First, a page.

Cruising and cooking with Chef Nilo Palma
NEW YORK — On most ship cruises around the globe, Filipinos almost always constitute a sizeable portion — around 30%-50% — of the cabin crew. They can be the cooks, waiters, customer service representatives, engineers, janitors and onboard doctors and masseuses. The fact that Filipinos are English-speaking, industrious and adaptable to any regional culture is surely an asset.
I have met quite a few Filipino crew members in my past cruise voyages through Mediterranean and Scandinavia and the Mexican Riviera. But it was in my last cruise adventure from Australia to New Zealand that I finally got to personally interview the Filipino executive chef of a cruise liner: Nilo Palma of the Princess Majestic ship.
Chef Nilo gave a morning demonstration of his gourmet cooking inside a large auditorium, animatedly describing the techniques and ingredients in cooking some of the most delectable items on the cruise restaurant menus, such as his all-time favorite the Fettuccine Alfredo and the Linguine in Pesto Sauce. He wore a towering chef’s hat and distinguished white kitchen robe.
As the demonstration ended and we got to tour the Majestic’s main kitchen, I got to personally meet Chef Nilo himself, who graciously granted me an interview about his culinary career.
A native of Manila and the youngest of seven children, Chef Nilo is currently on his 10th year serving as an executive chef with Princess Cruises. At a young age, he took a keen interest in the culinary arts, and with some prompting and encouragement from his brother, he discovered within himself an innate love and talent for cooking. He attended Saint Louis University in Baguio City where for two years he took up engineering. After completing his studies at Saint Louis, his brother helped immerse him in the art of cooking. His career as a chef began in earnest in 1987.
Chef Nilo took up an apprenticeship at the Nikko Hotel in the Philippines, and then began sharing his culinary talents in public establishments in Saipan, Micronesia, Japan and the U.S. before joining his first cruise ship in 1993. In subsequent years, he would serve as a chef for Star Cruises in Asia and Norwegian Cruise lines touring different exotic locations around the world.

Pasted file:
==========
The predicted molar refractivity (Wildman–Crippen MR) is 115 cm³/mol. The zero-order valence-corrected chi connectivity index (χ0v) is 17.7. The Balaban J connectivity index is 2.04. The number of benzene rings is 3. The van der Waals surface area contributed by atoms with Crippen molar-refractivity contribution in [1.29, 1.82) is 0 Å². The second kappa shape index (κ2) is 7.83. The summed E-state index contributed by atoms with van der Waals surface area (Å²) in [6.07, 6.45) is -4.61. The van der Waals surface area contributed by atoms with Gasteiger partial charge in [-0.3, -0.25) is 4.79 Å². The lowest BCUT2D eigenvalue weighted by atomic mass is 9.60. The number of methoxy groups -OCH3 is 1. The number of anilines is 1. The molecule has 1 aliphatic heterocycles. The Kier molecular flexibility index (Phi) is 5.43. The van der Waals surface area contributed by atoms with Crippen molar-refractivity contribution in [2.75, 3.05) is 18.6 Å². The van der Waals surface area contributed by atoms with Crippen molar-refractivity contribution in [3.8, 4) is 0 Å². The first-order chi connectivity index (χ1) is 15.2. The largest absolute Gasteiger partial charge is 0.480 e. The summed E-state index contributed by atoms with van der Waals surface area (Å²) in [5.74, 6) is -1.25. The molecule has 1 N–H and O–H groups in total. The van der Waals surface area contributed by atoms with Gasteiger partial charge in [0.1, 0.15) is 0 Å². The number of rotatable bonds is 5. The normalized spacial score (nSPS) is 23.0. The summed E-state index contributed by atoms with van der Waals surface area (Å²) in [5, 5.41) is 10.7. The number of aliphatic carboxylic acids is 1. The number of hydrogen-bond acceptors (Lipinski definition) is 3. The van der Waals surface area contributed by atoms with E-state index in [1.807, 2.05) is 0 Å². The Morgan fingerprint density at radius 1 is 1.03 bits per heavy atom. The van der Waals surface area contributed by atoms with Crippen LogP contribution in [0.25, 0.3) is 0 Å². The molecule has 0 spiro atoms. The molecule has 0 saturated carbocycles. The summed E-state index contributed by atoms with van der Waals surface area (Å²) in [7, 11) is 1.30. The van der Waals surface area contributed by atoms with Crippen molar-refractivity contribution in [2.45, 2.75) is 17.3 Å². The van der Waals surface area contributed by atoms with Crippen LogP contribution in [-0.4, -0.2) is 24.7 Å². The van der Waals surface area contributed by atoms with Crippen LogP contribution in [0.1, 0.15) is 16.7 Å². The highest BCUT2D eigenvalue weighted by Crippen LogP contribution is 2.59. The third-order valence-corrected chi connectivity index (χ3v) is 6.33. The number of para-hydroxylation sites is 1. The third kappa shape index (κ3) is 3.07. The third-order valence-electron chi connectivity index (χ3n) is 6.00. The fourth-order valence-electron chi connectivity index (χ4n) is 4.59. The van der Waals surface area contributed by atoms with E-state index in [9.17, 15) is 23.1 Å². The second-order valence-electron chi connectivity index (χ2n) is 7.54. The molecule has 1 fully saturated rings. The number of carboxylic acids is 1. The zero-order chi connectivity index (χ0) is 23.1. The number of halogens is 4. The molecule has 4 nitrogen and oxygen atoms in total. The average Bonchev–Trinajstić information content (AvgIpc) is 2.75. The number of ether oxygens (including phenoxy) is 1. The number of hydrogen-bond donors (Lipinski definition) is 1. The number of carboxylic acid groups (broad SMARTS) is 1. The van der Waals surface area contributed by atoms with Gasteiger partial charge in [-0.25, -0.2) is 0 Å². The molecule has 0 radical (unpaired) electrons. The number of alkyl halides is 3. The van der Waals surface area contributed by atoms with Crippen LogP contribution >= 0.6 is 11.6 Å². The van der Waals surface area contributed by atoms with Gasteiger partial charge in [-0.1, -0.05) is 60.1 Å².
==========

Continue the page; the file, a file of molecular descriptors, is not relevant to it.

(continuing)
In preparing his many dishes, he explained one unique aspect of his cooking style: He sticks to the “classic” taste of food, as opposed to “fusion” style borrowing from different cultural influences. This is his guiding principle when preparing pasta sauces.
“Any food needs a good sauce,” he said. “The sauce complements the dish!”
He is among roughly 550 Filipino crew members of a total of 1,340 officers and staff currently employed at the Princess Majestic. The tasks of the Pinoy ship staff are diverse, from room service to boutique cashiers. He estimated the number of Filipinos working as crew members in all Princess Cruises passenger ships as between 8,000 and 10,000.
Chef Nilo’s wife, a nurse, resides in Manila, while their son is living and working in Singapore. They are both blessed with a grandson who is living with their daughter-in-law in Manila.
While he enjoys cruise travel in any part of the world, in particular he has a fondness for Asian destinations, particularly mainland China. Like most Filipinos, he is a staunch basketball fan and collects team jerseys.
Throughout his nearly 26-year career as a cruise cook, Chef Nilo has taken pride in extending his culinary knowledge and expertise to young folk who aspire to become professional chefs.
Top among my favorite gourmet dishes was his especially prepared Oven-Roasted Rack of Lamb, complete with Dijon mustard gravy, chateau potatoes and vegetable ratatouille. Chef Nilo is unquestionably a prime example of world-class Filipino cooking talent. © The FilAm 2018
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